Amid the onslaught of senior centers and childcare service facilities closing in North Brooklyn in recent years, there is finally some reprieve.
Assemblyman Joe Lentol announced that the New York State Assembly passed legislation that would authorize the Empire State Development Corporation, the state’s chief economic agency to purchase 211 Ainslie Street, the building that houses the Swinging Sixties Senior Center and Small World Day Care Center, through eminent domain proceedings.
“The new landlord has made it clear that they are unwilling to preserve the senior center and day care center,” said Lentol. “We must take the necessary steps to ensure this center is protected. This property was built with substantial public funds for the express purpose of serving the public good. This legislation seeks to protect that investment. By passing this legislation we are telling the landlord that we mean business. We will take the property back if we have to.”
The property was purchased by developers Victor and Harry Einhorn in November 2013 for $4.5 million. They subsequently increased rent by 250 percent, according to St. Nicks Alliance, which runs the Swinging Sixties and Small World programs. The duo asked for over $10 million if the property were to be sold.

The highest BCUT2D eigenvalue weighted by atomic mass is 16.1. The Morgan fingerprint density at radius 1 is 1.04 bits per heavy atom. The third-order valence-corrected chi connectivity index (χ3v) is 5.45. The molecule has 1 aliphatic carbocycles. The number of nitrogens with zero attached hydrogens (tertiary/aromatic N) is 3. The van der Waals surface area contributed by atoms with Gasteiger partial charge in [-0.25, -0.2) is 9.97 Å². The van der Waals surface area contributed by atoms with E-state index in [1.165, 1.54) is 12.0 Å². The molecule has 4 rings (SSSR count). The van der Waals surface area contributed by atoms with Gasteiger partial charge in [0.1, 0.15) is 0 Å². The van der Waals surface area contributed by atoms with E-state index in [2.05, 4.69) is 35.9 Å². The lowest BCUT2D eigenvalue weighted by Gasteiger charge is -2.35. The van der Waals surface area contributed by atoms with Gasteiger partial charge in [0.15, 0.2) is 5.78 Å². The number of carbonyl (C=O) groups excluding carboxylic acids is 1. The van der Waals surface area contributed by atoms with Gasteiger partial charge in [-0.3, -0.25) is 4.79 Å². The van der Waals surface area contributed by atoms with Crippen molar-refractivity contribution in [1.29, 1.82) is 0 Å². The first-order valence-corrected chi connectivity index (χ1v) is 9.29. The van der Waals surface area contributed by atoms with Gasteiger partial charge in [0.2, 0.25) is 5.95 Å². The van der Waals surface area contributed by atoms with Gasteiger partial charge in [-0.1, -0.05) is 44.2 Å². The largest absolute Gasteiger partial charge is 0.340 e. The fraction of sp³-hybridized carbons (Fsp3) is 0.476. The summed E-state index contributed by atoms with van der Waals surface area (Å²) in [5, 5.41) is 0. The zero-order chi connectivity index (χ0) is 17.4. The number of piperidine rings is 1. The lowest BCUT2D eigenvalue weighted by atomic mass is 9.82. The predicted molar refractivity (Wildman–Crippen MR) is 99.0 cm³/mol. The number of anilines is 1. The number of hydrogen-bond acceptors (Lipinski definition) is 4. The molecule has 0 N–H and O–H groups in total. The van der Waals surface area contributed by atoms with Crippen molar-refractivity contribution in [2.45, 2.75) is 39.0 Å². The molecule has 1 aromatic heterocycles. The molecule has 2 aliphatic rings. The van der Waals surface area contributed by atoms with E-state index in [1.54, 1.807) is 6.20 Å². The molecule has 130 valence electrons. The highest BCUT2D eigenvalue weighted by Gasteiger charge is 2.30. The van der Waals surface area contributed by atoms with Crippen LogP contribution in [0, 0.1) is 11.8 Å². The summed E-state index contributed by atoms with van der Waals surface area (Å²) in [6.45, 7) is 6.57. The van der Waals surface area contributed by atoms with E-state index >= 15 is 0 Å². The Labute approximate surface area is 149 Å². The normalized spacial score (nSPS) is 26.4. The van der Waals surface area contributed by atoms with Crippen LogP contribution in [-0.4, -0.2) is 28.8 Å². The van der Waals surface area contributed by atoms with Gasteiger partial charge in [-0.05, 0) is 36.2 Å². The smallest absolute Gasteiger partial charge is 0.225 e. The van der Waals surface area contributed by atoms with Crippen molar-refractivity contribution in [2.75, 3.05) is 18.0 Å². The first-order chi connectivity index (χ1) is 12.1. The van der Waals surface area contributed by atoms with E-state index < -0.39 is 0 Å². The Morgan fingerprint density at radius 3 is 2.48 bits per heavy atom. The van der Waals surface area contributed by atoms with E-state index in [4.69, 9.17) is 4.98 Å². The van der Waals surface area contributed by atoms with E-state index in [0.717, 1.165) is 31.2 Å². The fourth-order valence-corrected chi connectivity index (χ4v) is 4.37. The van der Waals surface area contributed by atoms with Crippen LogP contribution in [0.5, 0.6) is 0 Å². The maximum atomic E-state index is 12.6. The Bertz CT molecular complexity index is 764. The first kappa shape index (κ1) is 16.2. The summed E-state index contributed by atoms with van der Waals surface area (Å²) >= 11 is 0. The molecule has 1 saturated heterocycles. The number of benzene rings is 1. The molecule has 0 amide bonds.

The centers opened in 1974, and continue to receive hundreds of seniors and children from the neighborhood everyday. The center also plays host to the monthly Community Board 1 meetings.
As rents began to escalate in the neighborhood, forcing the programs’ operators, St Nicks, and the Conselyea Street Block Association, to consider their options, various elected officials chipped in to ensure the center remained open.
Brooklyn Borough President Eric Adams and his deputy Diana Reyna, Councilmember Antonio Reynoso and former Council Speaker Christine Quinn have all contributed millions to ensure the centers smooth running.
Now the legislation passed in the Assembly might offer some form of long-term relief.
“We’re ecstatic! Thanks to Assemblyman Joe Lentol for his work,” said Phil Caponegro, Chair of the Conselyea Street Block Association. “We are still hoping that this will pass the New York State Senate, but Eminent Domain passing the Assembly is one more positive thing toward securing 211 Ainslie Street.”
Empire State, for its part, did not substantiate on the next steps.
“ESD does not comment on ongoing legislation,” is all a spokesperson for the agency had to say.
On Tuesday, June 16, the legislation authorizing the Empire State Development Corporation to acquire the property at the corner of 211 Ainslie Street passed in the State Senate.
It is now just a signature away from becoming law.
“This was a last-gasp measure to save an invaluable and irreplaceable community resource,” said State Senator Martin Dilan, sponsor of the Senate bill. “The case for 211 Ainslie Street is clear, it provides important social and community services built for the public with public money.”
Having passed the Senate, the bill now gets submitted to Governor Andrew Cuomo for approval.